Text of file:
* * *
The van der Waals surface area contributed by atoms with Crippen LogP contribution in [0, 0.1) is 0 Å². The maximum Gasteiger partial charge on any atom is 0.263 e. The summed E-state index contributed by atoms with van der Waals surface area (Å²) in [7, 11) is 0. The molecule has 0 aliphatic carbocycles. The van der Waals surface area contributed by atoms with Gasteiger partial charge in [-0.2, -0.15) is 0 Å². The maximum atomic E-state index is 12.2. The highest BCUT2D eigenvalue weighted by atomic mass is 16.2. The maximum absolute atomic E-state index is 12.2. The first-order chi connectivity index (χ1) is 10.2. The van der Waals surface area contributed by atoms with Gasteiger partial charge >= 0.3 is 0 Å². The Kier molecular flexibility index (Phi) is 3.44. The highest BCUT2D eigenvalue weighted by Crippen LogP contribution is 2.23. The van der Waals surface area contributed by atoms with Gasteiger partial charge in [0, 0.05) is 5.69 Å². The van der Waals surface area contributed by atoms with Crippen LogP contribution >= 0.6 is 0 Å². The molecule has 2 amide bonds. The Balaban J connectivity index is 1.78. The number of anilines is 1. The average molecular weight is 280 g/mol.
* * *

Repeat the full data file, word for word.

The van der Waals surface area contributed by atoms with Crippen LogP contribution in [0, 0.1) is 0 Å². The maximum Gasteiger partial charge on any atom is 0.263 e. The summed E-state index contributed by atoms with van der Waals surface area (Å²) in [7, 11) is 0. The molecule has 0 aliphatic carbocycles. The van der Waals surface area contributed by atoms with Gasteiger partial charge in [-0.2, -0.15) is 0 Å². The maximum atomic E-state index is 12.2. The highest BCUT2D eigenvalue weighted by atomic mass is 16.2. The maximum absolute atomic E-state index is 12.2. The first-order chi connectivity index (χ1) is 10.2. The van der Waals surface area contributed by atoms with Gasteiger partial charge >= 0.3 is 0 Å². The Kier molecular flexibility index (Phi) is 3.44. The highest BCUT2D eigenvalue weighted by Crippen LogP contribution is 2.23. The van der Waals surface area contributed by atoms with Gasteiger partial charge in [0, 0.05) is 5.69 Å². The van der Waals surface area contributed by atoms with Crippen LogP contribution >= 0.6 is 0 Å². The molecule has 2 amide bonds. The Balaban J connectivity index is 1.78. The number of anilines is 1. The average molecular weight is 280 g/mol.